Take the 2-minute tour ×
Stack Overflow is a question and answer site for professional and enthusiast programmers. It's 100% free, no registration required.

I am fetching a row from a database using something like this

$result = mysql_query("SELECT id,email FROM people WHERE id = '42'");
if (!$result) {
    echo 'Could not run query: ' . mysql_error();
$row = mysql_fetch_row($result);

echo $row[0]; // 42
echo $row[1]; // the email value

This example shows accessing $row using an index, like $row[0], but this is a path to error. I would like to do it like $row['id'] or $row['email']... how is that possible?

share|improve this question
Use either PDO or MySQLi –  verisimilitude Dec 1 '12 at 9:08
Please, don't use mysql_* functions in new code. They are no longer maintained and the deprecation process has begun on it. See the red box? Learn about prepared statements instead, and use PDO or MySQLi - this article will help you decide which. If you choose PDO, here is a good tutorial. –  Second Rikudo Dec 1 '12 at 9:10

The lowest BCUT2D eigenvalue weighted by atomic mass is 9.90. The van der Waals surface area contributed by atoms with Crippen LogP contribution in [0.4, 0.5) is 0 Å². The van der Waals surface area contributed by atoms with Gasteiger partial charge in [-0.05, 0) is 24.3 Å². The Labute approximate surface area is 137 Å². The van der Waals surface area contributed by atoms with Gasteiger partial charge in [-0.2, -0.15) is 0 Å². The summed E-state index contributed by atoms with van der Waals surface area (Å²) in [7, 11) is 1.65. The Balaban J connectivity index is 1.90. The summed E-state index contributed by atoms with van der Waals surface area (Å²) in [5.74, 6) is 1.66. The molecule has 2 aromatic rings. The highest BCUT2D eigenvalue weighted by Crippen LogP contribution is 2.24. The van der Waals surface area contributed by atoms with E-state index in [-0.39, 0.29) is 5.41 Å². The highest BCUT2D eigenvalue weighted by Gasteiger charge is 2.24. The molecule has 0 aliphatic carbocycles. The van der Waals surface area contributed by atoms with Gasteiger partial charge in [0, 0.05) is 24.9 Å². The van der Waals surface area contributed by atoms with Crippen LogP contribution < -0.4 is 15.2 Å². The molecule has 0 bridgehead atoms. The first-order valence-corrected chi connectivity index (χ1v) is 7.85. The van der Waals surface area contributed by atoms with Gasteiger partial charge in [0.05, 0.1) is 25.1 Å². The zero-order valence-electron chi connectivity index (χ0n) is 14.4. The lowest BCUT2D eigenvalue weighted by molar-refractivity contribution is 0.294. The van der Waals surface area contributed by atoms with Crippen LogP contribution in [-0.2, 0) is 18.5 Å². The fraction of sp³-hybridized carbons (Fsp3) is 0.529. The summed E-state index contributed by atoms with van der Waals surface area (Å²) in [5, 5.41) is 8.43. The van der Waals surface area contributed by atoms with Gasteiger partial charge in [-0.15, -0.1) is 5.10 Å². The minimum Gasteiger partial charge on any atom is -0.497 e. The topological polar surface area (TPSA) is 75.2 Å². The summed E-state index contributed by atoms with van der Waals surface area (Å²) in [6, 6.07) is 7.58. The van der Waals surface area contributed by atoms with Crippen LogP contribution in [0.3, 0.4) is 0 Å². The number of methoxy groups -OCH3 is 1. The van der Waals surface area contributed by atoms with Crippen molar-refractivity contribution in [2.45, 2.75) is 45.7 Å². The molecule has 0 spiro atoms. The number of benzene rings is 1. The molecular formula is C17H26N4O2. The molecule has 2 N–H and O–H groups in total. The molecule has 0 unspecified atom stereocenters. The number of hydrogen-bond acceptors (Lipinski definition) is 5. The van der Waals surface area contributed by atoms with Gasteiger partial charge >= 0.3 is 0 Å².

3 Answers 3

up vote 4 down vote accepted

Use mysql_fetch_assoc instead of mysql_fetch_row:

$row = mysql_fetch_assoc($result);

(That gives you the "associative array", so that you can fetch columns by their name.)

share|improve this answer
fantastic! Thanks!!!!!! –  Desperate Developer Dec 1 '12 at 9:23

You can use mysql_fetch_assoc() instead of mysql_fetch_row()

share|improve this answer

Use either mysql_fetch_assoc or mysql_fetch_array

$row = mysql_fetch_array($result);

mysql_fetch_array - Fetch a result row as an associative array, a numeric array, or both

Good Read

Why shouldn't I use mysql_* function in PHP?

share|improve this answer

Your Answer


By posting your answer, you agree to the privacy policy and terms of service.

Not the answer you're looking for? Browse other questions tagged or ask your own question.